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Lethbridge Herald Newspaper Archives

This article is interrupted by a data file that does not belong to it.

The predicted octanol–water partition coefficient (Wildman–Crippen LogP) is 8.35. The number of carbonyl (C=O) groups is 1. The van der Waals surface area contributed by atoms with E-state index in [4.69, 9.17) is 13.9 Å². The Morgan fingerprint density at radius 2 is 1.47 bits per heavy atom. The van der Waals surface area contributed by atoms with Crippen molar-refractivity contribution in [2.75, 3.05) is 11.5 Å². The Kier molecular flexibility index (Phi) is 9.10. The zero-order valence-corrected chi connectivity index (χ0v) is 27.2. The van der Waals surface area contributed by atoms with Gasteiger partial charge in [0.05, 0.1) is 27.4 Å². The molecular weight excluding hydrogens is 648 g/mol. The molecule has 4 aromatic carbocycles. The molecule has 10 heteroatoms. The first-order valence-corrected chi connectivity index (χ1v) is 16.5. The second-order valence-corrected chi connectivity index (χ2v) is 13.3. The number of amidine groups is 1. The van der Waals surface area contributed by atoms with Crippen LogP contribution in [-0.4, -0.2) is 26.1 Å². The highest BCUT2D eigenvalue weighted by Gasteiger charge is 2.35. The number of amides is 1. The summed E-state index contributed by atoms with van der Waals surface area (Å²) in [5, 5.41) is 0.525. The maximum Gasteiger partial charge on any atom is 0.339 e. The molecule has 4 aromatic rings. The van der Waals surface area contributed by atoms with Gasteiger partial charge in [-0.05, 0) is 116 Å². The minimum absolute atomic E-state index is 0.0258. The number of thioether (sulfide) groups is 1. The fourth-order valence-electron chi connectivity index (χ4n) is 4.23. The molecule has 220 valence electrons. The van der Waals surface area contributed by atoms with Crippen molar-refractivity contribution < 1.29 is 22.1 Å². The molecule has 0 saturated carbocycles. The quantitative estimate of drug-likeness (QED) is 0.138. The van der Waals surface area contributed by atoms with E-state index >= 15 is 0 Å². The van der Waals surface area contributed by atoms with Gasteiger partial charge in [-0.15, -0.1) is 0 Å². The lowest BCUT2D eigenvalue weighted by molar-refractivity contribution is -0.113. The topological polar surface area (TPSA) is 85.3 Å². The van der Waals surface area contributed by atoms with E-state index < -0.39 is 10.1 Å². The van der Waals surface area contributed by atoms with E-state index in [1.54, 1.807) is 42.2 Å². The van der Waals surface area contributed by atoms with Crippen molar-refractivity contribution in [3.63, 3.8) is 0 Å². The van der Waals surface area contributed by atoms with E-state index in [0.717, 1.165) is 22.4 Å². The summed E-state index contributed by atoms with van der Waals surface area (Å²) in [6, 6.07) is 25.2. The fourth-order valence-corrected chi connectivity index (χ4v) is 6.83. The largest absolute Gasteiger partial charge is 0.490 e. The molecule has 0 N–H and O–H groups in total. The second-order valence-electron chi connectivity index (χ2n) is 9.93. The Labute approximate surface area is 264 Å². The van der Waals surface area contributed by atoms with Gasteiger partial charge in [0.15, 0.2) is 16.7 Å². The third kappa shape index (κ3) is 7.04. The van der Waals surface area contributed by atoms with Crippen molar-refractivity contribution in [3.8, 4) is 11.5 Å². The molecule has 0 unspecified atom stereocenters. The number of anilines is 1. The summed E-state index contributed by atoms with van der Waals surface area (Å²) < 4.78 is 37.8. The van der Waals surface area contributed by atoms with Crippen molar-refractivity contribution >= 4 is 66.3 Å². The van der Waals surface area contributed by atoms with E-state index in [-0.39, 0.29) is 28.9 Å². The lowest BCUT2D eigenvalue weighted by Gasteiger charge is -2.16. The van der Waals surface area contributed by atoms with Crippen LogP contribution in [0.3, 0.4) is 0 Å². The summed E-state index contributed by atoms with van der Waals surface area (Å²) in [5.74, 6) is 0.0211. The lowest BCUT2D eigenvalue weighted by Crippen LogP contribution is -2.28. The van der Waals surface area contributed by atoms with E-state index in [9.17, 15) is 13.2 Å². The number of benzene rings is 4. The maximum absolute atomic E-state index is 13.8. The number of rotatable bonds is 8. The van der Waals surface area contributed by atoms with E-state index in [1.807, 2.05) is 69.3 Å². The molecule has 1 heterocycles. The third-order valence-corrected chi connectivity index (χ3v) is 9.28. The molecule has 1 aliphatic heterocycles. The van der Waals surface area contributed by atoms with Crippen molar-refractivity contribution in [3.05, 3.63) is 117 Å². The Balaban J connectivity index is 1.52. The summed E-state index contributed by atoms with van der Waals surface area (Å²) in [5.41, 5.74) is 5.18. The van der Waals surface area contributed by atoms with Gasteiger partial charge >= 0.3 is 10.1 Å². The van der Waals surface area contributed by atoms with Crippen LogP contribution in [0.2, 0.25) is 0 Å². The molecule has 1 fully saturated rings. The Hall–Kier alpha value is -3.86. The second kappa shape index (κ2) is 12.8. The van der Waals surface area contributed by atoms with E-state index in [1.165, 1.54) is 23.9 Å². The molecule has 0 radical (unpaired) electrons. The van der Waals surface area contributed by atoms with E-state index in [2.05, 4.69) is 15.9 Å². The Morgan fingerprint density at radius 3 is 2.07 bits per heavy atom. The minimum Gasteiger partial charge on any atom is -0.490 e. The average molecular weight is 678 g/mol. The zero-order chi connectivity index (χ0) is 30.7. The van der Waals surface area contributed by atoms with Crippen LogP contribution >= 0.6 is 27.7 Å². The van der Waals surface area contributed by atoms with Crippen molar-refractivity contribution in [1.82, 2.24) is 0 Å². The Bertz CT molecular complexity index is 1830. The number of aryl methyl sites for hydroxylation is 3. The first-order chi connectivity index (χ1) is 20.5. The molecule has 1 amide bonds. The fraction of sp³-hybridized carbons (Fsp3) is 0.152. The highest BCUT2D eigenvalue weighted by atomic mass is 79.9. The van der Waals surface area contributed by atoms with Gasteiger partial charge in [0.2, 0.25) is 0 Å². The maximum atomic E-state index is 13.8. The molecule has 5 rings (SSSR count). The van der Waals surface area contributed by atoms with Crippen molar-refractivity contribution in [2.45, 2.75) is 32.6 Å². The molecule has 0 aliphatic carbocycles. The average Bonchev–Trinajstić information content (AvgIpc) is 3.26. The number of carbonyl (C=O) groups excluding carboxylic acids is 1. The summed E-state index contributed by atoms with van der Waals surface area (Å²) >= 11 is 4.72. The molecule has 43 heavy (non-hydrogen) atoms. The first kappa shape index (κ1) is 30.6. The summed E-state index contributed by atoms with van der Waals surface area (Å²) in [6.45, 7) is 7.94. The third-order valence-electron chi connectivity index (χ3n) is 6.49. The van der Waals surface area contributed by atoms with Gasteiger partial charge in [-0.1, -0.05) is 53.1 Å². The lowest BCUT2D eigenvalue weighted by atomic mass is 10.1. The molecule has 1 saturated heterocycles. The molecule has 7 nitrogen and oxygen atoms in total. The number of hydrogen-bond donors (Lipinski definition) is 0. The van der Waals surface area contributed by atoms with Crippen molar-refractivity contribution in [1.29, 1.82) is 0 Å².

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Lethbridge Herald, The (Newspaper) - June 19, 1970, Lethbridge, Alberta 12 THE LETHBRIDGE HERALD Friday, Juno 19, 1970 SAYONARA Lethbridge Chamber of Commerce president Jack Lakie bids "sayonara" to Mrs. L S. Tur- cotte as a chamber-sponsored tour left for Calgary Thurs- day night on its way to three weeks in Japan. Mr. Lakie, in the traditional Japanese kimono, was on hand at the Civic Sports Centre as about 80 persons boarded the bus on the first leg of the tour. Branding Days Saturday The Claresholm and District Chamber of Commerce will hold its third annual Branding Day, June 20, at the Wes Aim ranch, 17 miles west of Clares- holm. Included in the daytime ac- tivities will be old-time brand- ing (no trail rides, stagecoach rides, a cutting horse exhibition and barbecue dinner. In the evening a public dance will be held outdoors at the ranch, weather permitting, or at the public arena if it rains. Also featured will be a fid- dler's contest. Persons attending the dance are asked to dress in old-time style. Music will be by John Berg and the Drifters. BONUS gi PHOTO Newest thing to happen to your color snapshots! OVER WORTH OF WALLET-PRINTS EXTRA! Get Oils, tnapsrioolers who love to share color prints! Leave your next roll or cartridge of wpoMd Kodacolor film with us for BONUS PHOTO processing. Get an extra wallet print with every regular print Makes sharing easy! (Available square-size Kodacolor lilm, 126, 127, 120 i 620.) IAL SIZE PH1NTS SQUARE AND StJUARE) REMEMBER. WE'RE HEADQUARTERS FOR QUALITY PROCESSING BY BONUS PHOTO! TERRY ELAND'S PHOTOGRAPHY 710 3rd Avenue S. Phone 327-2673 BOYD'S PHARMACY ITD. 1644 Mayor Magrolh Drive Phone 328-3760 SKELTON'S PRESCRIPTION PHARMACY LTD. 424 Mayor Magralh Drive Phone 328-3565 STUBBS PHARMACY LTD !506 9lh Avenue S. Phone 328-5512 WESTMINSTER DRUG LTD. Westminster Shopping Plaza Phone 328-7833 Leader Of New Party Says Bilinguaiisin Costly The executive secretary-trea- surer of the New Dominion of Canada Party says Canada is in danger of being "fran- conized" through implementa- tion of the federal govern- ment's Language Act. Gerry Beck, a public account- ant from Edmonton, said in Lethbridge Thursday the spread of the French language across the country is un- r.ecessarily costly because of the introduction of all French colleges, TV stations and bi- lingual written material. "We're paying 'a high price for retaining Quebec in Confed- eration." Mr. Beck, who came to Can- ada 14 years ago from Ger- many, said the law will lose its precisen.oss when statues must be given the same sense in two languages. The D of C Party, admittedly a pressure group which seeks to return language rights to pre-Language Act unilingual- ism, wts founded about a vcar ago iji Edmonton. Mr. Beck Inquest Set An inquest into the June 14 death of a Buffalo Narrows. Saskatchewan man, Armand Albert Byhette, 28, is set for June 29 at 9 a.m. in the pro- vincial courthouse in Leth- bridge. Byhette apparently died after a fall from a second-storey level fire escape of the Dallas Hotel. The coroner is Dr. John E. Morgan of Lethbridge. said there were "more thi. 000 members." He said the people of Que- bec were satisfied, but the poll' tieians "had to find a scape- goat for their inefficiency. The federal government, the target, couldn't speak out because of its fear of losing the Quebec vote." The party seeks to have poli- tical power decentralized with more strength going to the provinces. He said there was no need to amend the British North Am- erica Act, but areas of respon- sibility should be clearly set out. He suggested Quebec is re- ceiving the highest transfer payments, but MPs, because of the party system, cannot vote along regional lines to alter the situation. Grape Pickers Walk Out Paid Off, Says Union Leader STANDOFF (Staff) After five years of strike action against California produce growers, the United Farm Workers are finally seeing re- sults, said Jessical Govea, a co-worker of the director of the union. She told the delegates to the Indian Association of Alberta 26th annual convention here that just three weeks ago, some of the workers in the union had signed a contract with one of the large growers and since then, 10 more growers had of- fered contracts calling for bet- Attendance Change Granted Two requests from parents with children slated to attend Gilbert Paterson Elementary and Junior High School but who wish to attend Hamilton Junior High School, were granted by the Lethbridge public school board Tuesday night. The area from 14th St. S. to 15th St. S., between 10th Ave. and 10th Ave. A, will be a 'free choice" area. There is room for students in either school, where distances are similar and there are few other Grade 7 students in the area involved. ter wages and working condi- tions. She said the movement start- ed in 1962, with credit unions, medical assistance aixl co-oper- ative gas stations set up. "In 1965, to fight the root of our problems, lack of security and posr working conditions and wages, we decided to with- hold labor, the only thing we had to fight sho said. "When we walked off the fields, we gained a new self- respect, which has been the reason for the length of the fight for better conditions. "Even when the growers went to our fellow countrymen to re- place us in an attempt to break the strike, we didn't crack." She said the education re- ceived by the Mexican-Ameri- can people is secondary to the education received by the chil- dren of American descent. "When we did manage to get some of our children educated, they took the position that it was no longer their fight. "One of the most beautiful sights in the five-year struggle was when college and uni- versity students threw their Students To Attend Seminar Four local students will at- tend the provincial govern- ment's annual drama seminar in Drumheller in August. Scheduled to attend are: Christine Puhl, Steve Meszaros aiJU Nick Previsich cf Leth- bridge aind Red Duda of Coal- dale. Participation by Mr. Duda is being sponsored by Coaldale Little Theatre. The Allied Arts Council has provided small grants to Mr. Meszaros and Mr. Previsich both students at Catholic Central High School. At least one Alberta artist is convinced there is a growth of cultural awareness in Canada. George Horvath, who came to Calgary from Hungary a little over 12 years ago, finds the artistic climate decidely improved over what it was when he first arrived. "A good artist doesn't neces- Sentence Suspended A 16-year-old Lethbridge youth received a two year sus- pended sentence when he pleaded guilty in magistrate's court in Lethbridge Thursday to break, enter and theft. The youth stole 16 cartons of cigarettes valued at and eight boxes cf chocolate bars valued at from the Dave Elton Park concession booth, May 24. Restitution of the stolen goods by the youth must be must be made on or before Sept. 30. E FURRIERS FREE PICKUP RESTYLING RELINING REPAIRING CLEANING AND GLAZING 5M 3rd AVE. 5. PHONE 327-2209 voices behind us, protesting the conditions we were farced to work and live in." She said it is the momentum of the union now that is going to mean the difference between success and failure. Recreation Conference In October Robert Clark, provincial min- ister of youth, has called a con- ference on recreation at the MacDonald Hotel in Edmonton Oct. 16 and 17. The minister has asked local parks and recreation boards and commissions to select dele- gations and possibly hold a workshop to assist the delega- tions to appreciate recreational problems in their area. In this regard a public sem- inar will be held at the Leth- bridge Community College July 8 at p.m. for any persons involved in organized recreation in any way. Victor Jacobsen 50 Years Service CP Storekeeper Retires Cultural Awareness Growing, Says Artist people are genuinely interested in the art scene, and more and more are insisting on buying originals than reproductions of old masters." Mr. Horvath who was bom and educated in Hungary, re- ceived his early art instruction in the fine arts in his native country. He has won several awards since coming to Canada in- cluding the 1969 best figure painting prize in the art in- struction schools' international competition. "I guess you could say my style is Mr. Hor- vath said. "I like to paint mountains, still lifes, portraits, and rural landscapes. These seem to be a favorite, for people are continually asking for this type of work." Thursday through Saturday this week, Mr. Horvath will hold a private showing of his works hi the Grenadier Room cf the Marquis Hotel. GEORGE HORVATH sarily have to starve in a gar- ret in Canada any he stated recently, "when I first came tD Canada I had to do all sorts of odd jobs to make a living. Today however, Technologists Group Formed A now group, the Alberta So- ciety of Agricultural Technolo- gists, has been formed to or- ganize all agricultural techni- cians under one society in an effort to promote increased knowledge, skill and proficiency among its members. The first slate of officers was at a recent conference .n Red Dser, with southern Al- bcrtans Dale Clifton of Taber and Wayne Brooks of Brooks named to the board of directors. The Lclhbridgc division of society will be holding an or- ganizational meeting Friday, 4 p.m. in the basement board roorn of the provincial building. All interested persons are in- vited to attend. By MARGARET LUCKIIURST Herald Staff Writer "I always enjoyed my Victor Jacobsen, head store- keeper of Lethbridge CP Rail :erminal said recently, "but I think I'm going to enjoy being retired equally well." Mr. Jacobsen retired this week after 50 years with the company, having started in 1920 as an office boy in the right- of-way department, Winnipeg. "I was there for a while then I moved to the department of immigration and colonization, then to the development depart- Mr. Jacobsen said. "In 1932 I transferred to Calgary into the stores department where I remained for 18 years. In 1950 I came to Lethbridge as store-keeper where I have been since." Questioned on changing work patterns Mr. Jacobsen ob- served: "In my day, we worked up through the ranks according to our talents and abilities. How- ever this has changed. The days of an apprentice office boy ris- ing to become president are a thing of the past." Of rail travel Mr. Jacobsen said, "Things are moving so rapidly today it's hard to say what trends transportation will take in the future. Rail travel may once again come into its own, now that highways are getting cluttered and city traf- fic slow and annoying. People might once again find train travel convenient and relaxing, as it was a couple of decades Mr. Jacobsen can't remem- ber ever missing a day of work due to illness in all his 50 years of work. "And I didn't baby myself he grin- ned. "I don't even go to bed early. In fact I don't believe anyone should go to bed the same day they get up. Every day is exciting in some way; there's always something to get mad at, or an incident to get a laugh over." Now that he has lots of time on his hands Mr. Jacobsen isn't going to allow himself to get bored. "My wife and I are go- ing to do same travelling in he said, "we have relatives all over the place. We'll have more time to spend with our four grown children, which is what most parents like LABOR Corner 13th St. and 2nd Ave. N. WEEKLY BINGO EVERY MONDAY 8 p.m. Cash Jackpot in 55 Nos........ Game No. 1 and Game No. 10 11 Games Prize Money....... 20 ALL GAMES PRIZE MONEY CAN BE DOUBLED ON A BLUE CARD WORTH Entry Card All Wood Cards 500 Each Children Under 16 Not Allowed Bingo will also be played in the club room for members and their invited guests Music Friday and Saturday Banquet facilities "THE INTERNATIONAL SIT" will be playing in the clubroonn SOCIAL EVENING FRIDAY, JUNE p.m. Music by the "MINT JULEPS" MEMBERS AND THEIR INVITED GUESTS to do. We aren't going to look too far into the Mure, but just take each day as it comes and see what it has to offer." Control Bylaw For Comity The County of Lethbridge council gave first reading to a development control bylaw at its regular monthly meeting. A complete review of the by- law was performed by council and will be open to public hear- ing August 12, 1370. The bylaw is designed to give the county control cf its devel- opment, industrial and private. FANCI-FULL BEAUTY SALON 738 13th St. N. 32M626 is pleased to announce that ANN FURUKAW formerly of Taber has joined their staff. Come and meet her and take advantage of th. PERM SPECIALS Re8. J0.oo 6.50ondUp Also see the new seleclion in oil synthetic wigs at the lowest prices ever offered. SAVE From 25% io 30% ON SELECT USED CARS 2303A 1965 FORD GALAXIE V8, aulo, 4 door. Was less 30% ___ 5D3 NOW ONLY 2217A '66 FORD GALAXIE 500 V8, 4 door, auto, radio. Was Less 30% 573 NOW ONLY S13S2 CHOICE OF THREE '67 PONTIACS I V8, 4 door, auto- node, radio. Was less 25% 594 NOW ONLY 4210B 1967 BUICK Eloclra 225, V8, 4 door HT, loaded. Was less 25% NOW ONLY S2686 6079B 1966 CHEVELLE 6 cyl., 4 door, standard. less 25% 369 NOW ONLY S1106 FLEMING MOTORS USED CAR DISPLAYS Cor. Mlh SI. and 3rd Ave. S. Cor. lOlh St. and 3rd Aye. S. PHONE 327-1591 ;